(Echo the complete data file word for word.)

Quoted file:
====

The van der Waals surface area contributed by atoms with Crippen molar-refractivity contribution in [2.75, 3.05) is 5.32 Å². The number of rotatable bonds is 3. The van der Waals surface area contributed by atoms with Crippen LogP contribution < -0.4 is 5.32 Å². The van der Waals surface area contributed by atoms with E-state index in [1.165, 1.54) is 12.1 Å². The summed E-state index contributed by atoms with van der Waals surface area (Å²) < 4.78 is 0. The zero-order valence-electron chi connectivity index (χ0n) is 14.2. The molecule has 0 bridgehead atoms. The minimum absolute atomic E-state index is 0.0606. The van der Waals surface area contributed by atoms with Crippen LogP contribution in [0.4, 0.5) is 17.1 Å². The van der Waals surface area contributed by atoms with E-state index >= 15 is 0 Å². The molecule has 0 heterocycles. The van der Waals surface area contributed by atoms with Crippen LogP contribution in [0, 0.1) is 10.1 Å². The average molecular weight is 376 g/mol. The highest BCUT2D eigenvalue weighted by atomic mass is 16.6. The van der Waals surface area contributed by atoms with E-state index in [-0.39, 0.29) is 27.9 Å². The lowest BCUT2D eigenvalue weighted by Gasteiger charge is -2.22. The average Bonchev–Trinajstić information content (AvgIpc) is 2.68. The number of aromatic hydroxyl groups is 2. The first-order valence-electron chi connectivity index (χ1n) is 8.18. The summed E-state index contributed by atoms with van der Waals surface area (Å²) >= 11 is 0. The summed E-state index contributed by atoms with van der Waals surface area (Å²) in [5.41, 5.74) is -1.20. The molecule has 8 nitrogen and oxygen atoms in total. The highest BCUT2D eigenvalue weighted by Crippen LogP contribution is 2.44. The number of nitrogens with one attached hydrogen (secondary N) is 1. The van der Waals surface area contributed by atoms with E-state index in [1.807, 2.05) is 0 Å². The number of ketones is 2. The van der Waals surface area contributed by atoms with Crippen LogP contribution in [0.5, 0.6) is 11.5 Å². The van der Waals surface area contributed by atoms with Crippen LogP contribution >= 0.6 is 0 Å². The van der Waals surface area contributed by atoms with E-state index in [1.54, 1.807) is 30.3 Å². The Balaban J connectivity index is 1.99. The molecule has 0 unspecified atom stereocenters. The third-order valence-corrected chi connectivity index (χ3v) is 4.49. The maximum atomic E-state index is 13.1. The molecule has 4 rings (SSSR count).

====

The van der Waals surface area contributed by atoms with Crippen molar-refractivity contribution in [2.75, 3.05) is 5.32 Å². The number of rotatable bonds is 3. The van der Waals surface area contributed by atoms with Crippen LogP contribution < -0.4 is 5.32 Å². The van der Waals surface area contributed by atoms with E-state index in [1.165, 1.54) is 12.1 Å². The summed E-state index contributed by atoms with van der Waals surface area (Å²) < 4.78 is 0. The zero-order valence-electron chi connectivity index (χ0n) is 14.2. The molecule has 0 bridgehead atoms. The minimum absolute atomic E-state index is 0.0606. The van der Waals surface area contributed by atoms with Crippen LogP contribution in [0.4, 0.5) is 17.1 Å². The van der Waals surface area contributed by atoms with E-state index >= 15 is 0 Å². The molecule has 0 heterocycles. The van der Waals surface area contributed by atoms with Crippen LogP contribution in [0, 0.1) is 10.1 Å². The average molecular weight is 376 g/mol. The highest BCUT2D eigenvalue weighted by atomic mass is 16.6. The van der Waals surface area contributed by atoms with E-state index in [-0.39, 0.29) is 27.9 Å². The lowest BCUT2D eigenvalue weighted by Gasteiger charge is -2.22. The average Bonchev–Trinajstić information content (AvgIpc) is 2.68. The number of aromatic hydroxyl groups is 2. The first-order valence-electron chi connectivity index (χ1n) is 8.18. The summed E-state index contributed by atoms with van der Waals surface area (Å²) >= 11 is 0. The summed E-state index contributed by atoms with van der Waals surface area (Å²) in [5.41, 5.74) is -1.20. The molecule has 8 nitrogen and oxygen atoms in total. The highest BCUT2D eigenvalue weighted by Crippen LogP contribution is 2.44. The number of nitrogens with one attached hydrogen (secondary N) is 1. The van der Waals surface area contributed by atoms with E-state index in [1.807, 2.05) is 0 Å². The number of ketones is 2. The van der Waals surface area contributed by atoms with Crippen LogP contribution in [0.5, 0.6) is 11.5 Å². The van der Waals surface area contributed by atoms with Crippen LogP contribution >= 0.6 is 0 Å². The van der Waals surface area contributed by atoms with E-state index in [1.54, 1.807) is 30.3 Å². The Balaban J connectivity index is 1.99. The molecule has 0 unspecified atom stereocenters. The third-order valence-corrected chi connectivity index (χ3v) is 4.49. The maximum atomic E-state index is 13.1. The molecule has 4 rings (SSSR count).